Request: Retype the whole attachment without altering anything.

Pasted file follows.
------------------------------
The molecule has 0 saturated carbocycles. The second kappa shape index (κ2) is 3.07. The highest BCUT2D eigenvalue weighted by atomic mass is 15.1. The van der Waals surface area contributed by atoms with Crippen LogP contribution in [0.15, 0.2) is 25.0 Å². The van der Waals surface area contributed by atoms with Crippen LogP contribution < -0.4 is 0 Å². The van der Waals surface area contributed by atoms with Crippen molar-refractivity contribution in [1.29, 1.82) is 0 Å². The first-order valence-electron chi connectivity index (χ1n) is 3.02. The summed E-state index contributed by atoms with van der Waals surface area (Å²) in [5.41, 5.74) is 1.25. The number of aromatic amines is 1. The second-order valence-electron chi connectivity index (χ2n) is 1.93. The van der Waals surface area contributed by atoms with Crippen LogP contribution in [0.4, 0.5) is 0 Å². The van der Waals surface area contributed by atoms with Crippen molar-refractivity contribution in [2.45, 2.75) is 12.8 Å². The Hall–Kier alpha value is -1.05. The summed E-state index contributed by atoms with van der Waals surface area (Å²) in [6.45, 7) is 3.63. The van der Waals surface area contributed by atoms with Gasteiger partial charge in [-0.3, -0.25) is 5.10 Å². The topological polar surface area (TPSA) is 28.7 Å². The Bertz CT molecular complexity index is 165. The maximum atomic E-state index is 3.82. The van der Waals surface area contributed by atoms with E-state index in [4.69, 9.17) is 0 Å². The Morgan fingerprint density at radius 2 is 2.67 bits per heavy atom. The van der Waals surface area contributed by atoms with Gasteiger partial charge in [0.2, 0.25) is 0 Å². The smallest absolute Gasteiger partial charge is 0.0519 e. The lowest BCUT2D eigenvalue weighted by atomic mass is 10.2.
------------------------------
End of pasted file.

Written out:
The molecule has 0 saturated carbocycles. The second kappa shape index (κ2) is 3.07. The highest BCUT2D eigenvalue weighted by atomic mass is 15.1. The van der Waals surface area contributed by atoms with Crippen LogP contribution in [0.15, 0.2) is 25.0 Å². The van der Waals surface area contributed by atoms with Crippen LogP contribution < -0.4 is 0 Å². The van der Waals surface area contributed by atoms with Crippen molar-refractivity contribution in [1.29, 1.82) is 0 Å². The first-order valence-electron chi connectivity index (χ1n) is 3.02. The summed E-state index contributed by atoms with van der Waals surface area (Å²) in [5.41, 5.74) is 1.25. The number of aromatic amines is 1. The second-order valence-electron chi connectivity index (χ2n) is 1.93. The van der Waals surface area contributed by atoms with Crippen LogP contribution in [0.4, 0.5) is 0 Å². The van der Waals surface area contributed by atoms with Crippen molar-refractivity contribution in [2.45, 2.75) is 12.8 Å². The Hall–Kier alpha value is -1.05. The summed E-state index contributed by atoms with van der Waals surface area (Å²) in [6.45, 7) is 3.63. The van der Waals surface area contributed by atoms with Gasteiger partial charge in [-0.3, -0.25) is 5.10 Å². The topological polar surface area (TPSA) is 28.7 Å². The Bertz CT molecular complexity index is 165. The maximum atomic E-state index is 3.82. The van der Waals surface area contributed by atoms with E-state index in [4.69, 9.17) is 0 Å². The Morgan fingerprint density at radius 2 is 2.67 bits per heavy atom. The van der Waals surface area contributed by atoms with Gasteiger partial charge in [0.2, 0.25) is 0 Å². The smallest absolute Gasteiger partial charge is 0.0519 e. The lowest BCUT2D eigenvalue weighted by atomic mass is 10.2.